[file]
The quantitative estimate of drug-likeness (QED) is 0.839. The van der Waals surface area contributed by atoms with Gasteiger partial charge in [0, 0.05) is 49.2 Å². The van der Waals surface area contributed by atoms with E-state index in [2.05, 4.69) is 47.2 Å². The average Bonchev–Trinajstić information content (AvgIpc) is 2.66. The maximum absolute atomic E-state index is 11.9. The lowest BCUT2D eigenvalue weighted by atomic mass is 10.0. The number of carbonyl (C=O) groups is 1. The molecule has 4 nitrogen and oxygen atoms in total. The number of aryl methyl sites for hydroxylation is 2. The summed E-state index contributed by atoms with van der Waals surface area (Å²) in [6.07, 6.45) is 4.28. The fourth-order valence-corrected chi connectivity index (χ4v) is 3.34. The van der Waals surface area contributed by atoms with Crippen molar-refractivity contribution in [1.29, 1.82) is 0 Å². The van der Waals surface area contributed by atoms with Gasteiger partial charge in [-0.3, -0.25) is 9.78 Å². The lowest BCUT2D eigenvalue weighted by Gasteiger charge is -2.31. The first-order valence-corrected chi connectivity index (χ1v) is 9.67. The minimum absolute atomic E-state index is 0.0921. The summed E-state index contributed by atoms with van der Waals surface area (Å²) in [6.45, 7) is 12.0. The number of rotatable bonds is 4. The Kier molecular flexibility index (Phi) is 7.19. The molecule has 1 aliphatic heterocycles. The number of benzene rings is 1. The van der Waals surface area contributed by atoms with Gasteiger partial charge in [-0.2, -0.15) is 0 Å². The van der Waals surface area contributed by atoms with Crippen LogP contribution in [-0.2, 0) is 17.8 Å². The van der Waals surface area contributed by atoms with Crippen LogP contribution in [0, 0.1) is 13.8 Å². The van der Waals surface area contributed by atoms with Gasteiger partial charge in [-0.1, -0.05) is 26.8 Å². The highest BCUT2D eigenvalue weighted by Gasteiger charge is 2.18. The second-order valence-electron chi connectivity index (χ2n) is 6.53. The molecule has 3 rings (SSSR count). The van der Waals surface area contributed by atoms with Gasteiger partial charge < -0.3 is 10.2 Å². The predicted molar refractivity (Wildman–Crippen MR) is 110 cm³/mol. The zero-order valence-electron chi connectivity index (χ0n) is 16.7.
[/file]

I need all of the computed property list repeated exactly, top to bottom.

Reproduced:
The quantitative estimate of drug-likeness (QED) is 0.839. The van der Waals surface area contributed by atoms with Gasteiger partial charge in [0, 0.05) is 49.2 Å². The van der Waals surface area contributed by atoms with E-state index in [2.05, 4.69) is 47.2 Å². The average Bonchev–Trinajstić information content (AvgIpc) is 2.66. The maximum absolute atomic E-state index is 11.9. The lowest BCUT2D eigenvalue weighted by atomic mass is 10.0. The number of carbonyl (C=O) groups is 1. The molecule has 4 nitrogen and oxygen atoms in total. The number of aryl methyl sites for hydroxylation is 2. The summed E-state index contributed by atoms with van der Waals surface area (Å²) in [6.07, 6.45) is 4.28. The fourth-order valence-corrected chi connectivity index (χ4v) is 3.34. The van der Waals surface area contributed by atoms with Crippen molar-refractivity contribution in [1.29, 1.82) is 0 Å². The van der Waals surface area contributed by atoms with Gasteiger partial charge in [-0.3, -0.25) is 9.78 Å². The lowest BCUT2D eigenvalue weighted by Gasteiger charge is -2.31. The first-order valence-corrected chi connectivity index (χ1v) is 9.67. The minimum absolute atomic E-state index is 0.0921. The summed E-state index contributed by atoms with van der Waals surface area (Å²) in [6.45, 7) is 12.0. The number of rotatable bonds is 4. The Kier molecular flexibility index (Phi) is 7.19. The molecule has 1 aliphatic heterocycles. The number of benzene rings is 1. The van der Waals surface area contributed by atoms with Gasteiger partial charge in [-0.2, -0.15) is 0 Å². The van der Waals surface area contributed by atoms with Crippen LogP contribution in [-0.2, 0) is 17.8 Å². The van der Waals surface area contributed by atoms with Crippen LogP contribution in [0, 0.1) is 13.8 Å². The van der Waals surface area contributed by atoms with Gasteiger partial charge in [-0.1, -0.05) is 26.8 Å². The highest BCUT2D eigenvalue weighted by Gasteiger charge is 2.18. The second-order valence-electron chi connectivity index (χ2n) is 6.53. The molecule has 3 rings (SSSR count). The van der Waals surface area contributed by atoms with Gasteiger partial charge < -0.3 is 10.2 Å². The predicted molar refractivity (Wildman–Crippen MR) is 110 cm³/mol. The zero-order valence-electron chi connectivity index (χ0n) is 16.7.